As the climate warms, the risks posed by extreme humid heat around the world are growing. The threats are particularly severe in subtropical regions, where large populations are exposed to the most extreme humid heat with growing impacts on human health and labour productivity. In much of Asia, a thick aerosol pollution layer has shaded the surface and partly offset the impact of global warming, but as clean air policies are implemented this shading effect will be lost. Stratospheric aerosol geoengineering, a proposal to create a global layer of aerosol particles which would reflect a small fraction of incoming light back to space, offers an alternative means of shading the surface and reducing the impacts of extreme heat.
In this PhD project, you will use observations and state of the art climate models to simulate the impact of climate change, aerosol pollution changes, and stratospheric aerosol geoengineering on extreme humid heat. You will evaluate changes in a range of different temperature and humid heat metrics and tie these to human health and labour productivity outcomes.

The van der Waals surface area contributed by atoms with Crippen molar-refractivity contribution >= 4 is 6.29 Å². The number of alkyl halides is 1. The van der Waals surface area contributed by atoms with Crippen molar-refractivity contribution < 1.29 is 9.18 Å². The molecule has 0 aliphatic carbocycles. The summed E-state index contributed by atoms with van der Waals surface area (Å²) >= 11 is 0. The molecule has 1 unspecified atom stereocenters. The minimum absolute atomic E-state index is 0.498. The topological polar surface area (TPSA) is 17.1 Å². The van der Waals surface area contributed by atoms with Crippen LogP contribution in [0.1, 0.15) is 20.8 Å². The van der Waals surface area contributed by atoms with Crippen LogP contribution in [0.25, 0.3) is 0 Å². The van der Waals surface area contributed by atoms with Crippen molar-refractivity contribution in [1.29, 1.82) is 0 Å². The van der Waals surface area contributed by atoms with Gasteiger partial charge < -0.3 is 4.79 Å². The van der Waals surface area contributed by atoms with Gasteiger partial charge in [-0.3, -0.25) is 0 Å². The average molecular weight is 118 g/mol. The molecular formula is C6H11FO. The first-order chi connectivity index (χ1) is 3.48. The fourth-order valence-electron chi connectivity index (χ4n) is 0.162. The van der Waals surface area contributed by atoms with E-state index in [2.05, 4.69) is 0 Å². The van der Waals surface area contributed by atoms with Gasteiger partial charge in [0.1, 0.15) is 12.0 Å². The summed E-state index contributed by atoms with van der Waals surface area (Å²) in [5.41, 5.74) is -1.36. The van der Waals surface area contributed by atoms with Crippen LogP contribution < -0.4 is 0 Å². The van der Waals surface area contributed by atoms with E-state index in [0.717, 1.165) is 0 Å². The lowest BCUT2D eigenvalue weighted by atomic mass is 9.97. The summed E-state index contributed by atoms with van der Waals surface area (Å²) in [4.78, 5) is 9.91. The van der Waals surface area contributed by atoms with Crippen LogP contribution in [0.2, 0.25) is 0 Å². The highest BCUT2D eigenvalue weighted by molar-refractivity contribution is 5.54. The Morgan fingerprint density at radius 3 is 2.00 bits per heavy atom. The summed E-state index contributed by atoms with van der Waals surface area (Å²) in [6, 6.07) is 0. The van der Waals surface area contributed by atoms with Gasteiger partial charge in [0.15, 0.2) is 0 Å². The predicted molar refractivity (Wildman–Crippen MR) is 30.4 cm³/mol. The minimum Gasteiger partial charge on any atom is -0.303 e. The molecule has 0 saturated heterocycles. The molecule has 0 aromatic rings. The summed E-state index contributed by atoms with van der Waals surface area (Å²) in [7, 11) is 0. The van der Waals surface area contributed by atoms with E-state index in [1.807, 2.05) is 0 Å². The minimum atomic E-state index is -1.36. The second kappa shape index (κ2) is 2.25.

Most assessments of the impacts of heat on society fail to account for the full impacts of changes in humidity and in the intensity of incident solar radiation. By considering novel policy options and applying more appropriate measures of extreme humid heat you will be able to offer novel insights into the responses that society can take in response to this threat.
Policy Impact of Research:
Extreme humid heat is a growing threat to lives and livelihoods, particularly in urban areas in the sub-tropics. This project will improve our understanding of this threat and the potential for stratospheric aerosol geoengineering to ameliorate it.